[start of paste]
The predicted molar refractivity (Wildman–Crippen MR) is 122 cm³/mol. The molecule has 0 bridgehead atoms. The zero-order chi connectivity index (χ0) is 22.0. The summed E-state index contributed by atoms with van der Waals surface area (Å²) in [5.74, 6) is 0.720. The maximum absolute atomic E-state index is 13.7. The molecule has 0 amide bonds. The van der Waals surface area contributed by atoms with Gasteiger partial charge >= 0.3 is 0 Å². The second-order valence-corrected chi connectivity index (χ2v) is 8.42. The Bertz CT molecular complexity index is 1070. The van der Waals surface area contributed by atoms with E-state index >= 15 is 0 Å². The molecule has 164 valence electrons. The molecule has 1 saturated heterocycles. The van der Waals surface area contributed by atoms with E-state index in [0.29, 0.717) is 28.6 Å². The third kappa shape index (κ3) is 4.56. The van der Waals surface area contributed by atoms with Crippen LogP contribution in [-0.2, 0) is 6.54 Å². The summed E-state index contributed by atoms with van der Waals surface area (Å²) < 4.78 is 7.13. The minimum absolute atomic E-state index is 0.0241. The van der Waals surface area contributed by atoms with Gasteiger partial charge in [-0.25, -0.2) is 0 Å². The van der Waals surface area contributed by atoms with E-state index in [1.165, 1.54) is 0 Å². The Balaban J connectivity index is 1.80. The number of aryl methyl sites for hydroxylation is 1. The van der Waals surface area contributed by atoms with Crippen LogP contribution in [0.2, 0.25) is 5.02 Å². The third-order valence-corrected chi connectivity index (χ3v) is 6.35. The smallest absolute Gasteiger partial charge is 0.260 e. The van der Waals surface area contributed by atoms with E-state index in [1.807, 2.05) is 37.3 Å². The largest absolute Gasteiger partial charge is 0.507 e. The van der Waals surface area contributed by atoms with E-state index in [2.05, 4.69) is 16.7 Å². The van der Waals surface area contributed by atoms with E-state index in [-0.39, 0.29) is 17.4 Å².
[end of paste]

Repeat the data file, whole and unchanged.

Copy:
The predicted molar refractivity (Wildman–Crippen MR) is 122 cm³/mol. The molecule has 0 bridgehead atoms. The zero-order chi connectivity index (χ0) is 22.0. The summed E-state index contributed by atoms with van der Waals surface area (Å²) in [5.74, 6) is 0.720. The maximum absolute atomic E-state index is 13.7. The molecule has 0 amide bonds. The van der Waals surface area contributed by atoms with Gasteiger partial charge >= 0.3 is 0 Å². The second-order valence-corrected chi connectivity index (χ2v) is 8.42. The Bertz CT molecular complexity index is 1070. The van der Waals surface area contributed by atoms with E-state index >= 15 is 0 Å². The molecule has 164 valence electrons. The molecule has 1 saturated heterocycles. The van der Waals surface area contributed by atoms with E-state index in [0.29, 0.717) is 28.6 Å². The third kappa shape index (κ3) is 4.56. The van der Waals surface area contributed by atoms with Crippen LogP contribution in [-0.2, 0) is 6.54 Å². The summed E-state index contributed by atoms with van der Waals surface area (Å²) < 4.78 is 7.13. The minimum absolute atomic E-state index is 0.0241. The van der Waals surface area contributed by atoms with Gasteiger partial charge in [-0.25, -0.2) is 0 Å². The van der Waals surface area contributed by atoms with E-state index in [1.165, 1.54) is 0 Å². The Balaban J connectivity index is 1.80. The number of aryl methyl sites for hydroxylation is 1. The van der Waals surface area contributed by atoms with Crippen LogP contribution in [0.2, 0.25) is 5.02 Å². The third-order valence-corrected chi connectivity index (χ3v) is 6.35. The smallest absolute Gasteiger partial charge is 0.260 e. The van der Waals surface area contributed by atoms with E-state index in [1.807, 2.05) is 37.3 Å². The largest absolute Gasteiger partial charge is 0.507 e. The van der Waals surface area contributed by atoms with E-state index in [2.05, 4.69) is 16.7 Å². The van der Waals surface area contributed by atoms with E-state index in [-0.39, 0.29) is 17.4 Å².